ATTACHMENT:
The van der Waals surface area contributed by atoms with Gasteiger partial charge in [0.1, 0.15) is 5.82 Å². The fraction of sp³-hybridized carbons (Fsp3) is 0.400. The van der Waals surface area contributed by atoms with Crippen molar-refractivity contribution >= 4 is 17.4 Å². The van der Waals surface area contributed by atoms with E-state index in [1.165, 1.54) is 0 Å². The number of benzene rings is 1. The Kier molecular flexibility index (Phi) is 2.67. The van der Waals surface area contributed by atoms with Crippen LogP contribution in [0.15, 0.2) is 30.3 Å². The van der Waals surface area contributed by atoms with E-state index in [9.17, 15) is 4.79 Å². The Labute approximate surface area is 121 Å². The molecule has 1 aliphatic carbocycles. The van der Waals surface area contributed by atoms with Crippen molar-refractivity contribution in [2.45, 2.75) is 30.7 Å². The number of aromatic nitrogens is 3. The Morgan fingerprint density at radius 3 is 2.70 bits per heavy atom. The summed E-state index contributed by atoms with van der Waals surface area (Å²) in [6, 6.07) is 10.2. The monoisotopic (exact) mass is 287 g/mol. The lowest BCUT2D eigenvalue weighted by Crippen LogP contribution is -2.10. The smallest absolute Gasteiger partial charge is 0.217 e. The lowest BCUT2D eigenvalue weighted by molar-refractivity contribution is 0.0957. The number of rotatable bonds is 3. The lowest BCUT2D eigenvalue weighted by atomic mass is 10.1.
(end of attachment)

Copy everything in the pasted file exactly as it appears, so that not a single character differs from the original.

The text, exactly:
The van der Waals surface area contributed by atoms with Gasteiger partial charge in [0.1, 0.15) is 5.82 Å². The fraction of sp³-hybridized carbons (Fsp3) is 0.400. The van der Waals surface area contributed by atoms with Crippen molar-refractivity contribution >= 4 is 17.4 Å². The van der Waals surface area contributed by atoms with E-state index in [1.165, 1.54) is 0 Å². The number of benzene rings is 1. The Kier molecular flexibility index (Phi) is 2.67. The van der Waals surface area contributed by atoms with Crippen LogP contribution in [0.15, 0.2) is 30.3 Å². The van der Waals surface area contributed by atoms with E-state index in [9.17, 15) is 4.79 Å². The Labute approximate surface area is 121 Å². The molecule has 1 aliphatic carbocycles. The van der Waals surface area contributed by atoms with Crippen molar-refractivity contribution in [2.45, 2.75) is 30.7 Å². The number of aromatic nitrogens is 3. The Morgan fingerprint density at radius 3 is 2.70 bits per heavy atom. The summed E-state index contributed by atoms with van der Waals surface area (Å²) in [6, 6.07) is 10.2. The monoisotopic (exact) mass is 287 g/mol. The lowest BCUT2D eigenvalue weighted by Crippen LogP contribution is -2.10. The smallest absolute Gasteiger partial charge is 0.217 e. The lowest BCUT2D eigenvalue weighted by molar-refractivity contribution is 0.0957. The number of rotatable bonds is 3. The lowest BCUT2D eigenvalue weighted by atomic mass is 10.1.